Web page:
King: When did you start to develop these identitarian views, when you were younger or did something happen to cause you to start believing this way?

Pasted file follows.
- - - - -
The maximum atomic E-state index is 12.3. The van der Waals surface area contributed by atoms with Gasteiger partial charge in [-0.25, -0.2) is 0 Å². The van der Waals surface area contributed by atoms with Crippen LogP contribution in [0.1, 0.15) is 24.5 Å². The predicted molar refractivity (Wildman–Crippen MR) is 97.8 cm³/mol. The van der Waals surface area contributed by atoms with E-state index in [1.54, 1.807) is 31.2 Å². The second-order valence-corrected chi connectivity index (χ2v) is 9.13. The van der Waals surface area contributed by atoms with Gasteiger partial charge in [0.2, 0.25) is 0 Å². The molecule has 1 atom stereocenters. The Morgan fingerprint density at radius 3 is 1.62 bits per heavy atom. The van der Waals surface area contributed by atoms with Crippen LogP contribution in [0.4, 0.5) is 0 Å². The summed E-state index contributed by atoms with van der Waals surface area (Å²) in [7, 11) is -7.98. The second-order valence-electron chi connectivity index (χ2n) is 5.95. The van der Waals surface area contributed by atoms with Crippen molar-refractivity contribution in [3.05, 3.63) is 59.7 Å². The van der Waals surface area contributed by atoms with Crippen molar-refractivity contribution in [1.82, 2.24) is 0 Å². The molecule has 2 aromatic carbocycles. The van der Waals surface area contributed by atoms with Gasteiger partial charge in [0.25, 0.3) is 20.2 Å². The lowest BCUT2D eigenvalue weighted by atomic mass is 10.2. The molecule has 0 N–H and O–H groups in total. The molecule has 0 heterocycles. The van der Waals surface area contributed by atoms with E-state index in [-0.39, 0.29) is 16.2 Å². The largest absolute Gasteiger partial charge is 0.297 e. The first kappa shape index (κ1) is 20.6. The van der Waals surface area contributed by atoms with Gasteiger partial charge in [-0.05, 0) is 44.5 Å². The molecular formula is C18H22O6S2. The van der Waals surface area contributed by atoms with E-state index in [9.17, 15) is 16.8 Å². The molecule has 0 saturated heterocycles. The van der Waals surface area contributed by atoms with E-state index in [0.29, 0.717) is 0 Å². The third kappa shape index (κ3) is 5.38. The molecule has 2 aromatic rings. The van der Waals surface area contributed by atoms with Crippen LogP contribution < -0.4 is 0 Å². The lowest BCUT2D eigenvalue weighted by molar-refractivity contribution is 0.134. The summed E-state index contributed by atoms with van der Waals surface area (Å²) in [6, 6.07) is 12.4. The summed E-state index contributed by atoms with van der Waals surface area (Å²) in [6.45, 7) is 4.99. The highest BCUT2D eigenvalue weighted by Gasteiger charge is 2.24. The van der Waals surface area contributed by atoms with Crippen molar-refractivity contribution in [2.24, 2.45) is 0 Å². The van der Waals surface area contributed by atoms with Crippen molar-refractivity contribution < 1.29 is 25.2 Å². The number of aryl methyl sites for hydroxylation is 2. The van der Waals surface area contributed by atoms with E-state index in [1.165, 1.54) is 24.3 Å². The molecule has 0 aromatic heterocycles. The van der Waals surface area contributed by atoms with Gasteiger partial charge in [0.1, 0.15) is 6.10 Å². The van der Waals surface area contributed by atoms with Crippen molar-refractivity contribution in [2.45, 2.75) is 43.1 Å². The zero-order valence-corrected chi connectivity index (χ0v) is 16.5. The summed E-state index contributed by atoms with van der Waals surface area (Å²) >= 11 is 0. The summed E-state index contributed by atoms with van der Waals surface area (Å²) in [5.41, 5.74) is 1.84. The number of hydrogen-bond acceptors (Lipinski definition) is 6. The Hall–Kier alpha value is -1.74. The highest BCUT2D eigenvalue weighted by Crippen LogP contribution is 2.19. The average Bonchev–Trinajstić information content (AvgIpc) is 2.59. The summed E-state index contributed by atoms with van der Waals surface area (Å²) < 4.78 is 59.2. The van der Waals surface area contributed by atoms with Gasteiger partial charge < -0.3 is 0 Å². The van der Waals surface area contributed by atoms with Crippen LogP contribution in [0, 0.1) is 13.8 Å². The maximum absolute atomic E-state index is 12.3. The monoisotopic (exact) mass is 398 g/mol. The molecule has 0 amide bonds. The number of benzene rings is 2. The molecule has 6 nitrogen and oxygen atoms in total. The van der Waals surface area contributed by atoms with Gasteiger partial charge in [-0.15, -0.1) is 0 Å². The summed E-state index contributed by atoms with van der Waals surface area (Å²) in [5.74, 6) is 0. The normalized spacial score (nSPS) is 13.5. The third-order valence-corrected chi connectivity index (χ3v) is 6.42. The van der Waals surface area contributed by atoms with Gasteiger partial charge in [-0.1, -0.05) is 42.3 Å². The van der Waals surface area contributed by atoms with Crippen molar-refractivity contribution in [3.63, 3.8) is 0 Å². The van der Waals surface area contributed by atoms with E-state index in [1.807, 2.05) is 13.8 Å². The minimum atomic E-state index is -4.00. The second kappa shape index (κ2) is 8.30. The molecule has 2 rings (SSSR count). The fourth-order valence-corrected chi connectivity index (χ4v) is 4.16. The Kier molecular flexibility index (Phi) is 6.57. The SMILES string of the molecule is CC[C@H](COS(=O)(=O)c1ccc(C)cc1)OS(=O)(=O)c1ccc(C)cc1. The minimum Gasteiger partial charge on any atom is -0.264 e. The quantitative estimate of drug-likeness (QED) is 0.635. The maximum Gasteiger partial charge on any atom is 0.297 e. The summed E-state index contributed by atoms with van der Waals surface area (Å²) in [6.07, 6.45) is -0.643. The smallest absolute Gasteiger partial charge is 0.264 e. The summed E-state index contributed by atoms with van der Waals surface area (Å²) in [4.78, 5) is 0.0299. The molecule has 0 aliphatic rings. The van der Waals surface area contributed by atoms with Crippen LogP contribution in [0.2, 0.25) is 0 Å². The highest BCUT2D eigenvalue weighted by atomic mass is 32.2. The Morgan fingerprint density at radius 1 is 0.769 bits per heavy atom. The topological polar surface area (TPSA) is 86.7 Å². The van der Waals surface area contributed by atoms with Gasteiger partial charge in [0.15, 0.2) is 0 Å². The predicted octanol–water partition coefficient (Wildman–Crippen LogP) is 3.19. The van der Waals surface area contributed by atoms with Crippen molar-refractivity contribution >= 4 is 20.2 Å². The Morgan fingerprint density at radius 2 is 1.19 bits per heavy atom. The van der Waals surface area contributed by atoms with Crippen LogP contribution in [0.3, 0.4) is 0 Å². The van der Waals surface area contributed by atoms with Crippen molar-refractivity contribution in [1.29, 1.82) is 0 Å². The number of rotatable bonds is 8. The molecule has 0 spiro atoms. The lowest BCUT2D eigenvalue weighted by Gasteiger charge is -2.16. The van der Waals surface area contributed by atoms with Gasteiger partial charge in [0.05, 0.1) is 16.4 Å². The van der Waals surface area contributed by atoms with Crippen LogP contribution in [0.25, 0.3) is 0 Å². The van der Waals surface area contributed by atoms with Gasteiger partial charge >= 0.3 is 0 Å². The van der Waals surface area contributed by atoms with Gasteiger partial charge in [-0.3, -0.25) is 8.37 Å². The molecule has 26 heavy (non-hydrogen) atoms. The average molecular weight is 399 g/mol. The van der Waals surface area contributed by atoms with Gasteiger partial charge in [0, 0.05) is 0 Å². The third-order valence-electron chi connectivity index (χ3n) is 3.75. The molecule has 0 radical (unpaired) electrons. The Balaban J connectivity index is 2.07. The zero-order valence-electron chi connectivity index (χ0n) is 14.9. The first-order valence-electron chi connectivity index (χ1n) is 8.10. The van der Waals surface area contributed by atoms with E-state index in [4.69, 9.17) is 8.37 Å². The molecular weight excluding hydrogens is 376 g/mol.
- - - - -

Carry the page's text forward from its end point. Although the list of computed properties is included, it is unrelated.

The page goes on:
Spencer: One could say that I’ve been like this since the womb. There is a continuity, I can look back at my younger self, even if I disagree with my younger self for a little bit, I can still understand that I am that same person. So I do think that political views and ideologies are heritable to a very large degree. When I was a younger person, there wasn’t an alt-right, the internet was barely developed at all and I was searching for a way out of what I found to be the nihilism of modern American life, that is that all one’s can be satisfied through shopping or individual’s desires is in the right to buy or do what everyone pleases. That’s the ultimate goal in life with this kind of nihilistic liberalism. I saw that all around me, I saw the destruction of my country, the fact that the United States was becoming a less livable place, a less beautiful place. I was searching for a way out of that. A way to articulate my critique of that and the way out to achieve something that I can be connected with traditions, that I can have a vision of the future and so on. And yeah, so I went through an evolution, you can say in terms of my views. But for a long time, I have been an identitarian. I preferred that word about 10 years ago. But for a long time, I’ve recognized that race is real and race matters and race is the foundation of identity, but I have also recognized that beyond that, beyond the racial issue, which is of course the most controversial one, that the United States really needs to change in some fundamental ways. It needs to change culturally and socially and politically, in terms of our foreign policies and relationship to the world, and so on. And that’s how I came to be, there wasn’t just one moment of epiphany or something that happened to me or something like that. I would say that if there is one moment that kind of put me on this course, it was probably a catalyst and not a cause. That was the George W. Bush administration and the Iraq war. I would say that the alt-right really does emerge from the anti-war movement, it emerges from a rejection of Bush, a rejection from the Iraq war. The sense that something had gone terribly wrong and that we needed to re-think everything. We didn’t just need the same old conservatism, we needed something fundamentally different. If I were to point to one moment, I would say that’s it.